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Dry weather and high winds increase fire danger

Warm temperatures have accelerated snowmelt , and local fire officials are advising caution with any kind of burning.

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STEVE INSKEEP, HOST:

Good morning, I'm Steve Inskeep. Some of the media made mistakes during coverage of the Boston Marathon bombing. A sign of integrity is whether you correct them. A TV captioning service apologized for its mistake. Viewers in Dallas saw the bombing suspect misidentified. The screen read: "Marathon Bomber: He is 19-year-old Zooey Deschanel." For the record, the suspect is 19-year-old Chechen immigrant Dzhokhar Tsarnaev and not the star of the TV series "New Girl." It's MORNING EDITION. Transcript provided by NPR, Copyright NPR.

Apple Moves To Win Back Investor Confidence

Apr 24, 2013

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(SOUNDBITE OF MUSIC)

STEVE INSKEEP, HOST:

How you like them apples? Apple is at the start of our business news.

(SOUNDBITE OF MUSIC)

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DAVID GREENE, HOST:

Good morning, I'm David Greene.

It was a yeoman's task but they would never put it that way in Washington State. The state just completed a six-year effort to rewrite its laws using gender-neutral language. Terms like fisherman and freshman were replaced by fisher and first-year student. Penmanship became handwriting. More than 3,000 sections of the law were revised but some words did not change. Manhole and man lock are words that survived; they just couldn't find a better way of saying them.

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DAVID GREENE, HOST:

This is MORNING EDITION from NPR News. I'm David Greene.

STEVE INSKEEP, HOST:

And I'm Steve Inskeep. Here's another reminder that a fast-moving news story can completely change. Prosecutors have dropped the charges against Paul Kevin Curtis. He's the Elvis impersonator first arrested in the case of ricin being sent to U.S. officials, as we reported last week.

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DAVID GREENE, HOST:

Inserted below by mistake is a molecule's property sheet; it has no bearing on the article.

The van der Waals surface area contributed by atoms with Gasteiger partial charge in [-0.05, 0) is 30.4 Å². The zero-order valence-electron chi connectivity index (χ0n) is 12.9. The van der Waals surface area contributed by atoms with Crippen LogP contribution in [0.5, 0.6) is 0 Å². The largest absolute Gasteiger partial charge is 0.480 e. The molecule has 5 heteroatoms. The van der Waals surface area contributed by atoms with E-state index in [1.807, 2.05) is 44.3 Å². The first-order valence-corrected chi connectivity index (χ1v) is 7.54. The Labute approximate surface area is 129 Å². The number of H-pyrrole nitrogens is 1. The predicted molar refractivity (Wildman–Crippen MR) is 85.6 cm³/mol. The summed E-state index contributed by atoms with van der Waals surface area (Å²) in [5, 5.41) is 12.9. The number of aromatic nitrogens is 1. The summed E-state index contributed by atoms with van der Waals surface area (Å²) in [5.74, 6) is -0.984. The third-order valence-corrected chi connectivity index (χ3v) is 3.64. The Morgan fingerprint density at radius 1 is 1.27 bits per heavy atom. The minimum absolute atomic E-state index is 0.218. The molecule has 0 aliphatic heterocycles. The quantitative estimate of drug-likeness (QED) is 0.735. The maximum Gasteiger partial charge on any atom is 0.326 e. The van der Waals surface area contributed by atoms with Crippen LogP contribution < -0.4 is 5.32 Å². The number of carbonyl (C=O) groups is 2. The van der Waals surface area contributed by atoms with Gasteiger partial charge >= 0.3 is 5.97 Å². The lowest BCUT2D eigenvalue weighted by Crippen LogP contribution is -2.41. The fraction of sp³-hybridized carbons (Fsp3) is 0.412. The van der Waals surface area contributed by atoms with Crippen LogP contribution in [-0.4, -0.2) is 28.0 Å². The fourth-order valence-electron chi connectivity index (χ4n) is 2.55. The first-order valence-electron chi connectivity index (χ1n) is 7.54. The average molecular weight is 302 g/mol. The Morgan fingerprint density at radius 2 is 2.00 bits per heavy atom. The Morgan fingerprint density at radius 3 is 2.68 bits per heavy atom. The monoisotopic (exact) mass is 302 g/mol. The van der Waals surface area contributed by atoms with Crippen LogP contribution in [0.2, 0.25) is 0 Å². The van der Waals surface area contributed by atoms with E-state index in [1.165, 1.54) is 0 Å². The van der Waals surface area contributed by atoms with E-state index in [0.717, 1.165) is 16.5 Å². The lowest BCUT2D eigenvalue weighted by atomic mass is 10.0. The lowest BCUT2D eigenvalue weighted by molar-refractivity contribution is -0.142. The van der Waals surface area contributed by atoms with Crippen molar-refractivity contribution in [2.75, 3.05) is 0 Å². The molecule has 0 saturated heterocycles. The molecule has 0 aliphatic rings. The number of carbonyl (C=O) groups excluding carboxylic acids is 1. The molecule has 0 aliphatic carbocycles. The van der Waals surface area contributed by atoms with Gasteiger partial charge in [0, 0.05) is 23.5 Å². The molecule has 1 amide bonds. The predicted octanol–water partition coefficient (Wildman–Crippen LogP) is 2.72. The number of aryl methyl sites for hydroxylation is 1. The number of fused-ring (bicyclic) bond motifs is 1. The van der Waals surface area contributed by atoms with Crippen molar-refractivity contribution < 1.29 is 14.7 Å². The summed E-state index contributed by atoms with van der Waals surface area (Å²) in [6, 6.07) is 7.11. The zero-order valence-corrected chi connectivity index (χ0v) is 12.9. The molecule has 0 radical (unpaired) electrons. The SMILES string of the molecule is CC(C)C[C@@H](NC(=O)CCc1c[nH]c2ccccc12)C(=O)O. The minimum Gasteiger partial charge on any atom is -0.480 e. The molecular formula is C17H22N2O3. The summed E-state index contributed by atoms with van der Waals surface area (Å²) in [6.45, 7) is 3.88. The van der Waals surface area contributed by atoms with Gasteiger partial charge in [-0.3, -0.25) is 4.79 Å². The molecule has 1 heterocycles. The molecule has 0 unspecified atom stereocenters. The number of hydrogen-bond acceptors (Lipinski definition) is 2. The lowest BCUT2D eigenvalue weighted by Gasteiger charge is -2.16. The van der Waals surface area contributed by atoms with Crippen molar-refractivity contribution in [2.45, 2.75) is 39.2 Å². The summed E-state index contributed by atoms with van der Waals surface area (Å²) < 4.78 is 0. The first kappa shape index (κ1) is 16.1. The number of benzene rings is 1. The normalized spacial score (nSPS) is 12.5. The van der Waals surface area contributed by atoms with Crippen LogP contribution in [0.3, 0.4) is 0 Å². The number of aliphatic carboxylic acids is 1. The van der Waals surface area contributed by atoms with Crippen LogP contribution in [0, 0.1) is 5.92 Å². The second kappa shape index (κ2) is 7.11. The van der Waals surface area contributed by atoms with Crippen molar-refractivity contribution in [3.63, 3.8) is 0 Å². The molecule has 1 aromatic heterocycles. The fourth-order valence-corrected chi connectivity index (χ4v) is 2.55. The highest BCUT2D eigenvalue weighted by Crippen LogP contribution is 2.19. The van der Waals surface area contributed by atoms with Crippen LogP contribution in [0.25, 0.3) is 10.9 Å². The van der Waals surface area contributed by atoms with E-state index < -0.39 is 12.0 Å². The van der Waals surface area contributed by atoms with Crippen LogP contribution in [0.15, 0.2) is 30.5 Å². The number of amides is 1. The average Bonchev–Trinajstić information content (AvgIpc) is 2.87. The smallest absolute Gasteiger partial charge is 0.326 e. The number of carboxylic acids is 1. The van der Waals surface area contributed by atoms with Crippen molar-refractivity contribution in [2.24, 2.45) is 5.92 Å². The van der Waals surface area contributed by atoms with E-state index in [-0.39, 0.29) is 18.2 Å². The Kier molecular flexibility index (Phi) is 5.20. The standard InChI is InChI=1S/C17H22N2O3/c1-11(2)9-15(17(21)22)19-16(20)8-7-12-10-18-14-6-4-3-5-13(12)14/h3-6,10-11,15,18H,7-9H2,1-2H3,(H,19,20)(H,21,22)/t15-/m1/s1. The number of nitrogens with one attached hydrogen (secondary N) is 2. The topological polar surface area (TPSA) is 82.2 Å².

The massive swath of Boston that has been closed for more than a week is getting closer to reopening. City officials yesterday brought victims of the marathon bombings and their relatives in for a private visit and allowed neighborhood residents back home for the first time in over a week. Businesses also began the process of cleaning up and preparing to reopen.

The hardest-hit shops and restaurants remain boarded up. As NPR's Tovia Smith reports, others are hoping to reopen today or tomorrow.

Copyright 2017 NPR. To see more, visit http://www.npr.org/.

ROBERT SIEGEL, HOST:

From NPR News, this is ALL THINGS CONSIDERED. I'm Robert Siegel.

AUDIE CORNISH, HOST:

And I'm Audie Cornish.

The U.S. Supreme Court has ruled that a longtime legal resident of the United States was improperly deported for possession of a small amount of marijuana. By a 7-2 vote, the justices said that it defies common sense to treat an offense like this as an "aggravated felony" justifying mandatory deportation.

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JENNIFER LUDDEN, HOST:

We've heard any number of remembrances today of legendary folk singer Richie Havens. He died yesterday of a heart attack. He was 72. The Brooklyn-born singer is perhaps best known as the opening act at Woodstock, for his unorthodox guitar style and his message of peace that helped define a generation. In 2004, Havens talked with Neal Conan on this program around the release of his album, "Grace of the Sun." We thought the most fitting way to remember Havens on this day is to let you hear from the man himself.

NEAL CONAN, HOST:

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JENNIFER LUDDEN, HOST:

This is TALK OF THE NATION. I'm Jennifer Ludden.

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JENNIFER LUDDEN, HOST:

This is TALK OF THE NATION. I'm Jennifer Ludden in Washington. Neal Conan is away. When the West Fertilizer Company in West, Texas, exploded last week, many of the first responders on the scene were volunteer firefighters, and they make up most of the 14 known victims so far.

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State News

Self-driving vehicles could soon be tested in Colorado under a bill that passed in the state senate Wednesday. The measure would also make it illegal for local communities to ban the vehicles. 

A measure that would provide additional mental health training and support for police officers is moving through the state legislature.

State lawmakers want to curb the suspension rate among young children in pre-school through third grade. A bi-partisan measure to address the issue is making its way through the state house.

Creative Commons/Flickr/Pictures of Money

The latest economic forecast shows state lawmakers will need to close a budget gap that’s close to $700 million this session.

Valley Roundup brings together a panel of guest journalists who provide additional insights, analysis and context to the news.

Mountain Edition

Mountain Edition is Aspen Public Radio's weekly newsmagazine. The show focuses on news, analysis, and commentary about Aspen and the Roaring Fork Valley.